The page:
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Two representatives of Texas A&M University join the University of Texas innovators profiled on the State of Tomorrow™ Web site. Chemical physicist Dudley R. Herschbach, 1986 co-winner of the Nobel Prize in chemistry, believes children are the ideal scholars because they’re naturally curious and uninhibited about experimenting; he touts programs that make science more interesting and accessible to students and the general public alike. Before President George W. Bush appointed him Secretary of Defense and President Barack Obama retained him there, Robert M. Gates was the president of A&M; worried about declining enrollment figures for math and science students even as globalization was making these studies more crucial to our economy, he advocated an education push comparable to the nation’s successful 1960s drive to put a man on the moon.

The two Aggies are in good company. Citing the extent to which science students are forced nowadays to memorize information and regurgitate answers, former president of the National Academies of Science and current editor of the journal Science Bruce Alberts recently denounced such science education techniques. Alberts called for a teaching “revolution” that would de-emphasize the need for test-driven memorization in favor of inquiry-based learning. And the University of Houston has initiated an online program allowing middle-school math and science teachers to earn a master’s degree for free. The Integrated Science, Math and Reflective Thinking (iSMART) degree is yet another higher-education program, such as the University of Texas’ UTeach, designed to create better teachers to inspire and develop the scientists, engineers and technologists of tomorrow.

Harvard’s Ash Institute for Democratic Governance and Innovation has named UT Austin’s UTeach Natural Sciences program one of the Top 50 Innovations in American Government. UTeach prevailed among some 600 applicants. Six of the 50 finalists will be honored with an Innovations in American Government Award. UTeach, a program to train K–12 math and science teachers, is recognized for the increased size of its graduating class (now up to 70 annually); a superior record of teacher performance and retention (80 percent of its graduates are still teaching after five years, 10 percent higher than the national average); and the national growth of replica programs (13 colleges and universities have received grants to start their own curricula patterned after UTeach).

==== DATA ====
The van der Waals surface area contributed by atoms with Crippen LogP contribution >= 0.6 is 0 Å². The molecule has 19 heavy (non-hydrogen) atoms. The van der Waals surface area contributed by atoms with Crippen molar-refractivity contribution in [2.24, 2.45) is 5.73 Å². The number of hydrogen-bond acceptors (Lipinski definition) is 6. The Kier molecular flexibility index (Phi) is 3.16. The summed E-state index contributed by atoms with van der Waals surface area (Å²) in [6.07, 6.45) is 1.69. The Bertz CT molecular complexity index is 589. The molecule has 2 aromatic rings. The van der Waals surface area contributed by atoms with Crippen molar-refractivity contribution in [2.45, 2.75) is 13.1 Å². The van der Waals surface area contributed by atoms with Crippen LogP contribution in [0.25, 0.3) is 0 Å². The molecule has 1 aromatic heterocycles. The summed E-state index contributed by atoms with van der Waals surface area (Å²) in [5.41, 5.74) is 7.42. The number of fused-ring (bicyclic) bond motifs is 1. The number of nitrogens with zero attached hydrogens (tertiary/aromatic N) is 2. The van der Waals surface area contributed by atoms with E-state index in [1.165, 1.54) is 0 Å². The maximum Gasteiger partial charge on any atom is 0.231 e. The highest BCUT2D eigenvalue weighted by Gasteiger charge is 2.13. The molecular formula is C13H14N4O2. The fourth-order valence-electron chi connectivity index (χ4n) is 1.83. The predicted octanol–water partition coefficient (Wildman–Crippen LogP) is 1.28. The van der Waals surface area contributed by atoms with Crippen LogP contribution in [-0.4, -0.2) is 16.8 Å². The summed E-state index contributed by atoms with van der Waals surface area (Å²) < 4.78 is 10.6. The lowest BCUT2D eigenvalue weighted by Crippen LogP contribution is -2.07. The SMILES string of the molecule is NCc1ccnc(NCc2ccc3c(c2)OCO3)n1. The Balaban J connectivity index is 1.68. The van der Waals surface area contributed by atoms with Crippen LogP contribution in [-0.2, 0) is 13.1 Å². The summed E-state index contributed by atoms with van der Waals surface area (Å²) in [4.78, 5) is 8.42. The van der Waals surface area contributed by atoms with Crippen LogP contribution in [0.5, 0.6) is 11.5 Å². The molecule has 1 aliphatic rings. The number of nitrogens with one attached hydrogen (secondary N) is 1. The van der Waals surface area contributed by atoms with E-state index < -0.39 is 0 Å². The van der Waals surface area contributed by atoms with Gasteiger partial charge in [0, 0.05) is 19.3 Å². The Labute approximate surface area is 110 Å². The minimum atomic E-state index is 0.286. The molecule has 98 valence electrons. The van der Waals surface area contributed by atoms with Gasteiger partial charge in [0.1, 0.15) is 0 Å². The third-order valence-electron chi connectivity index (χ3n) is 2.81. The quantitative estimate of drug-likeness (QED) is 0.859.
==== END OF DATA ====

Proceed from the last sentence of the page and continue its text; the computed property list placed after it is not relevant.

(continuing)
Using modern learning theories and considerable hands-on classroom experience, UTeach prepares college math and science majors to become K–12 teachers as they themselves are advancing their own math and science educations. In The Best & the Brightest, UTeach creator Dr. Mary Ann Rankin, dean of the College of Natural Sciences at UT Austin, and Austin middle school science teacher and UTeach graduate Elizabeth Abernathy explain the origins of UTeach and how the program works.

If you’ve watched State of Tomorrow™, you already know higher education means more than an advanced degree. It means groundbreaking cancer treatments, new sources of energy to power our world, educational programs that help our next generation and research that keeps us safe today and tomorrow.

It also means people. In fact, that’s what makes State of Tomorrow so powerful — the people we meet in the lab, in the classroom or in the field. We hear their stories — and stories from people whose lives are forever changed by university faculty and researchers.

In 21st Century Cancer Care, Dr. James Cox tells us “Academic environments lead to creativity. They put an emphasis on bringing new things to patients — to science in general. We can push the envelope and each other to succeed in ways that haven’t been done before.”

‘Ways that haven’t been done before.’ That is the heart of innovation — to rethink, to improve, to imagine. That’s exactly what we’ve tried to do on this new State of Tomorrow site. We’ve added videos that allow you to dig deeper into topics. We’ve caught up with scientists and researchers from the series and highlighted their progress with in-depth features. We’ve made sure everyone can watch the series online. And, we’ve made sure every educator has access to the State of Tomorrow teaching tools.

Our main goal, after all, is to get the word out about public higher education. So that every time you think about healthcare or environmental quality or national security, you think about higher education — and every time you think about higher ed, you think about people who are working to make our communities stronger, safer, healthier and prosperous.